Welfare state mobs or victims of a global crisis?

The widespread anarchy in England last week seems to have surprised only the politicians who were forced to interrupt their summer vacations in order to deal with the crisis. Perceptive observers of the English ‘underclass,’ notably the newspaper columnist Theodore Dalrymple, have warned for years that public disorder was on its way. Six months ago, watching demonstrations in Tunisia and Algeria, Dalrymple’s first thoughts (in a comment piece presciently entitled ‘Riots Present and Future’) was that he was “looking at pictures of young rioters in England or France.”

Dalrymple’s diagnosis is unapologetically Conservative: Britain’s bloated welfare state has nursed a viper in its breast. Instead of being grateful for government provisions and subsidies – more generous, by most standards, than any previous welfare state – a population coddled by the nanny state (and patronized by intellectuals and politicians)  feels “entitled to a high standard of consumption, irrespective of its personal efforts; and therefore it regards the fact that it does not receive that high standard, by comparison with the rest of society, as a sign of injustice.” High expectations and disappointing outcomes also produce a disdain for low-paid jobs so that “unskilled labour is performed in England by foreigners, while an indigenous class of permanently unemployed is subsidized.” Bored, disillusioned and raised in a culture that glamorizes criminal activity – drug use, petty theft, hooliganism – this lost generation distracts itself with violent hedonism. Arson, looting and clashes with the police are merely an alternative to fighting on football terraces.

Others have argued that the riots are a response to austerity measures brought on by the recent financial crisis. The shooting of a young black man in Tottenham may have sparked the violence, but its root causes lie in the feelings of helplessness that chronically unemployed youth face in an era of globalized finance. Sensing that their precarious lifestyles are about to deteriorate suddenly, those who depend on the welfare state are venting their anger at the indifference of a corporate and political class which faces no comparable threat. Writing in The Telegraph,  Mary Riddell points out that the American economist J K Galbraith’s ascribed the  1929 stock market crash to “bad income distribution, a business sector engaged in ‘corporate larceny,’ a weak banking structure and an import/export imbalance.” Riddell notes that “All those factors are again in play. In the bubble of the 1920s, the top 5 per cent of earners creamed off one-third of personal income. Today, Britain is less equal … Last year alone, the combined fortunes of the 1,000 richest people in Britain rose by 30 per cent to £333.5 billion.”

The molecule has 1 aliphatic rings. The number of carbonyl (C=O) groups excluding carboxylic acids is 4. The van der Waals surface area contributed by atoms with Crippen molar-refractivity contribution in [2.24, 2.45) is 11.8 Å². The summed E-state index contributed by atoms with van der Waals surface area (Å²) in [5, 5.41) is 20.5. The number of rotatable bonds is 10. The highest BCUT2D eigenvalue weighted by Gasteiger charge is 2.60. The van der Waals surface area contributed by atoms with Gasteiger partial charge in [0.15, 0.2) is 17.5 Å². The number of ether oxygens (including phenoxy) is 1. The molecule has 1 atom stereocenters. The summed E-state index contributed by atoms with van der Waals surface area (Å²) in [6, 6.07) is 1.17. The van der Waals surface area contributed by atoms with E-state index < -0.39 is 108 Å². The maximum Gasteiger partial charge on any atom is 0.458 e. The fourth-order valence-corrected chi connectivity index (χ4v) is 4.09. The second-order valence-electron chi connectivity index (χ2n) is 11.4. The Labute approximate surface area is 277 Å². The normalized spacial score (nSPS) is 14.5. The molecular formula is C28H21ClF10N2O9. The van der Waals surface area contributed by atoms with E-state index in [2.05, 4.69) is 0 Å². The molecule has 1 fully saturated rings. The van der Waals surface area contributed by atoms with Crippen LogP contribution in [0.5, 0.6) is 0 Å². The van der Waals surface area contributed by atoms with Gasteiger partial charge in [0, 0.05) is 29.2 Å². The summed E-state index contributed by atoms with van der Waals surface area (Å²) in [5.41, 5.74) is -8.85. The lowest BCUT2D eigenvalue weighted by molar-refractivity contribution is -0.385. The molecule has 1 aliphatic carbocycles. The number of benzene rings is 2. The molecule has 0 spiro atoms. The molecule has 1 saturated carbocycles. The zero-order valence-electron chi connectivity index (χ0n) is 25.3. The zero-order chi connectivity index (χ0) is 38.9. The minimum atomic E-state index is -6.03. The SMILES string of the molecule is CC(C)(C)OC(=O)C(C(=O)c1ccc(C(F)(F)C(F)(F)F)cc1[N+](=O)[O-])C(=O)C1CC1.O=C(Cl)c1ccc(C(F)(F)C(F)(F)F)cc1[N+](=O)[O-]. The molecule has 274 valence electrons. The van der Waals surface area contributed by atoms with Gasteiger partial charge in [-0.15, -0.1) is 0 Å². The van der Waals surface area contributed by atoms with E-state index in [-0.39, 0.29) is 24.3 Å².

These analyses offer context to the riots, but a more pressing concern for communities swept up in the chaos is the dark pleasure the mobs seem to have gained from the mayhem and destruction. Prime Minister Cameron says parts of English society are “frankly sick” – and  he encourages the silent majority to confront the anarchists in its midst. This defence of the English national character does not quite square with the facts. Twenty years ago the American author Bill Buford spent a year with British soccer hooligans and recorded his impressions in a book called Among the Thugs. Buford recorded the intense physical pleasure of violent confrontations and argued that these mobs rioted “for the same reason that another generation drank too much or smoked dope …

“[It] is their anti-social kick, their mind-altering experience, an adrenalin-induced euphoria that might be all the more powerful because it is generated by the body itself.” The historian Gavin Mortimer has also pointed out that in March 1941 – at a time when national unity was presumably at its highest – the bombing of the Café de Paris in Piccadilly produced horrifying scenes in which looters cut the fingers off corpses in order to get at their rings, and also robbed the wounded survivors “amid the confusion and carnage.”

Perhaps the most worrying aspect of the violence in Britain is the doubt it raises about troubled economies elsewhere. Millions of people in Europe and the United States have been overwhelmed by the recent financial crisis and some – most notably in Greece – have already taken to the streets. So far violence has been the exception rather than the rule, but Britain’s sudden descent into chaos shows how quickly this apparent tranquility can disappear.

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